What have we learned since the introduction of General Data Protection Regulation on 25th May?
Firstly, it is clear that we must continue on the GDPR journey, this isn’t something which can be ticked off and forgotten about. We suspect there is room for improvement within most organisations, large and small on their data privacy processes.The landscape is constantly changing with some previously grey areas now being clarified by the ICO, and likely continuous updates to keep everyone on their toes.
The ICO Guide now includes specific sections for the GDPR’s core data protection principles (Article 5 GDPR): lawfulness, fairness and transparency; purpose limitation; data minimisation; accuracy; storage limitation; integrity and confidentiality (security); and accountability.
The new sections include guidance and practical examples which explain what these principles mean, as well as their correct and incorrect application. Checklists are given as a quick point of reference to clearly outline key considerations organisations may need to take when implementing measures to ensure adherence to the principles above.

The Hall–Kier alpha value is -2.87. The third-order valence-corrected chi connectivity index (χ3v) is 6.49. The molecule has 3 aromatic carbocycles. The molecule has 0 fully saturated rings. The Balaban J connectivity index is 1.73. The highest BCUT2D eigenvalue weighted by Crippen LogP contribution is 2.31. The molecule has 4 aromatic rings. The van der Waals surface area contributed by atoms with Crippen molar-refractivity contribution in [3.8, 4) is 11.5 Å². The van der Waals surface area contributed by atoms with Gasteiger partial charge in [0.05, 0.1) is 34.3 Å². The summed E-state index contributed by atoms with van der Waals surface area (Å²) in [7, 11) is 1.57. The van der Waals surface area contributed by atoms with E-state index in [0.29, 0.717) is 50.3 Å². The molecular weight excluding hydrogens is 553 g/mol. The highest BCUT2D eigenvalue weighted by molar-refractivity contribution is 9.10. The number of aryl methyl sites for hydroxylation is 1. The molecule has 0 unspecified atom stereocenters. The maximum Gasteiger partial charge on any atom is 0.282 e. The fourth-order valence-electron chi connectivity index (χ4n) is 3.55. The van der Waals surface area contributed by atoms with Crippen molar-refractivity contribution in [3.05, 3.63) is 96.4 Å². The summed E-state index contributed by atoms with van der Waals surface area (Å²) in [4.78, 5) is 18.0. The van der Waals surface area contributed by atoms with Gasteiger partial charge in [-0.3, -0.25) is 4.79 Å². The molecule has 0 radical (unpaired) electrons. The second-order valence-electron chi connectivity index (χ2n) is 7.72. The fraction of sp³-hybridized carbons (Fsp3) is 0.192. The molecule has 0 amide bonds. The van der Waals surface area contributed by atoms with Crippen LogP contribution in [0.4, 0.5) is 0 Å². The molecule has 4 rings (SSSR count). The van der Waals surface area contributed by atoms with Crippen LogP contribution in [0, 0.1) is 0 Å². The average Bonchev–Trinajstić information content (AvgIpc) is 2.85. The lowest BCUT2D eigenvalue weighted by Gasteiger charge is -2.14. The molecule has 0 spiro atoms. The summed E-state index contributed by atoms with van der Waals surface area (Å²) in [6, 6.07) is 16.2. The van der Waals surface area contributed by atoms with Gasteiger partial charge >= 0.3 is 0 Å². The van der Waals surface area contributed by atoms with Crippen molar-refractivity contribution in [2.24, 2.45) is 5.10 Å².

Right of erasure
The updated guidance emphasises the need to ensure erasure of data from backup systems as well as live systems, so maybe those tape or CD archives in your storage warehouse will see the light of day again after all.
In the news
Tim Cook (Apple, Chief Executive) recently spoke out about the role of the GDPR in protecting fundamental human rights.
“This year, you’ve (speaking in Brussels) shown the world that good policy and political will can come together to protect the rights of everyone,” he said.
“It is time for the rest of the world, including my home country, to follow your lead. We at Apple are in full support of a comprehensive federal privacy law in the United States.”
It was inevitable that Facebook would become the first big target for Europe’s new data privacy rules, and initial reports expected the maximum fine to be imposed for the Cambridge Analytica scandal. Under GDPR, the maximum fine would have been £17 million ($22 million) or 4 percent of Facebook’s global turnover, but they have escaped with a tiny £500,000 fin which was for some reason, calculated using the outdated 1998 Data Protection Act.
The Tories are likely to avoid any action as a result of the high profile data breach at their party conference, caused by a security flaw with an app.
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It would appear that the GDPR has already had a really positive impact on reducing unsolicited marketing, and newsletter unsubscribe systems seem to be a little more reliable. It’s also great to see how different organisations have implemented far greater control to manage email preferences, and we’re noticing more and more are following suit to give their subscribers more control.